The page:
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Obamacare Head Talks Open Enrollment, Ducks Problems

Health and Human Services Secretary Sylvia Burwell spoke at Miami Dade College.
Miama Dade College
Health and Human Services Secretary Sylvia Burwell spoke at Miami Dade College.

Health and Human Services Secretary Sylvia Burwell stopped at Miami Dade College last week to drum up excitement around open enrollment for health insurance plans—though during her stop she was not keen on addressing some of the problems that have come out of the Affordable Care Act.

She began her tour of MDC in a computer lab on the second floor of the downtown campus where there’s a bank of computers dedicated just to helping students enroll in Obamacare.

This story was originally published by WLRN and Health News Florida, a reporting collaboration supported by the Corporation for Public Broadcasting.

  Later at a press conference, Burwell said the Affordable Care Act has been about three things: “affordability, access and quality.”

She went on to detail indicators of progress under ACA: Medicare spending is $316 billion less than projected, young adults can stay on their parents’ health plans until they’re 26 years old, 17.6  million more Americans have health insurance.

“So progress on all fronts, but we want to make more,” she said.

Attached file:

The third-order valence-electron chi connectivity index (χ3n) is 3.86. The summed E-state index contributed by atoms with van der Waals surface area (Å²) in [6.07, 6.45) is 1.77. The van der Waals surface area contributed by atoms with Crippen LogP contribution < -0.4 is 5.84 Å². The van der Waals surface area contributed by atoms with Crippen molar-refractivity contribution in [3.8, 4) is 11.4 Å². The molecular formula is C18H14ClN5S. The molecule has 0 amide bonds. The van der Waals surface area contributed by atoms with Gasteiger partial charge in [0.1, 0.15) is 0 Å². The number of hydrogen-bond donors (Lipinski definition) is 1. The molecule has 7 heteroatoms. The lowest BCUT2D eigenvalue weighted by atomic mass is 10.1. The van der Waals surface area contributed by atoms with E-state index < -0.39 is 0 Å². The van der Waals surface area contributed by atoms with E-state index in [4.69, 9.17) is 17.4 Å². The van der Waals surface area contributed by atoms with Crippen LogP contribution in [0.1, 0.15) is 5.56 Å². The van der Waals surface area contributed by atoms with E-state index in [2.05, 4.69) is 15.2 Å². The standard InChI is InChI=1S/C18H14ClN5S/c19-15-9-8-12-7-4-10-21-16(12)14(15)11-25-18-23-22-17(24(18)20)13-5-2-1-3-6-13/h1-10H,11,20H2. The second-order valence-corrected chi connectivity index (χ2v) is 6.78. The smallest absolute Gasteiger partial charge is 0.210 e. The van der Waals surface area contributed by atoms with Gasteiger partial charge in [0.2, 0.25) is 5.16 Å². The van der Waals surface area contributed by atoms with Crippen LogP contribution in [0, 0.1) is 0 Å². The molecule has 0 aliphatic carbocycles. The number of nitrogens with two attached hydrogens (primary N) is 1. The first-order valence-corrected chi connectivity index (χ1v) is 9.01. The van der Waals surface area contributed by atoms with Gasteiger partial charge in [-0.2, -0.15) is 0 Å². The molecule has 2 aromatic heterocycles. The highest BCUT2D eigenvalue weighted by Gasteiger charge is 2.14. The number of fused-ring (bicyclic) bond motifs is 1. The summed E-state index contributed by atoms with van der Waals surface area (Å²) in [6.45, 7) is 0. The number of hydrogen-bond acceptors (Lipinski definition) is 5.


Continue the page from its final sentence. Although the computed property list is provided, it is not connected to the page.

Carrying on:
Unintended Consequences

This is the third year of open enrollment under the Affordable Care Act and the people who remain uninsured are in many ways harder to reach than in years past.

One group of people who are not buying health insurance are those caught in the “family glitch.” These are people who cannot get tax breaks on Obamacare because one family member is offered family health insurance through an employer—regardless of how expensive those policy is or what percent of the family income it represents.

Sen. Al Franken, D-Minn., has introduced a bill that would close this loophole, but getting it passed is a challenge. Meanwhile, there’s been discussion from health policy watchers like the Urban Institute that HHS and the Treasury Department have the power to fix the family glitch through regulation.

When asked about a possible regulatory fix for the family glitch, Burwell said, “That’s an IRS issue,” and then quickly went back to talking points about affordability and quality.

A recent Kaiser Family Foundation study estimates there are more than 400,000 uninsured Floridians who can’t get tax breaks on a plan because they’ve been offered employer-sponsored insurance.

Burwell was similarly evasive when it came to the trouble with what’s called “balance billing”—also known as surprise billing.

Say a patient goes for a surgery at an in-network hospital and sees an in-network surgeon. That patient can still wake up to a surprisingly large bill if he or she didn’t know that an assisting physician, like the anesthesiologist, was out-of-network.

Burwell responded to a question about how HHS is addressing this balanced billing problem by pointing to a price estimate tool on and suggesting it’s up to patients to figure it out.

“We’ve added a feature that allows people to search and see what providers are in their network as part of what they’re doing,” she said.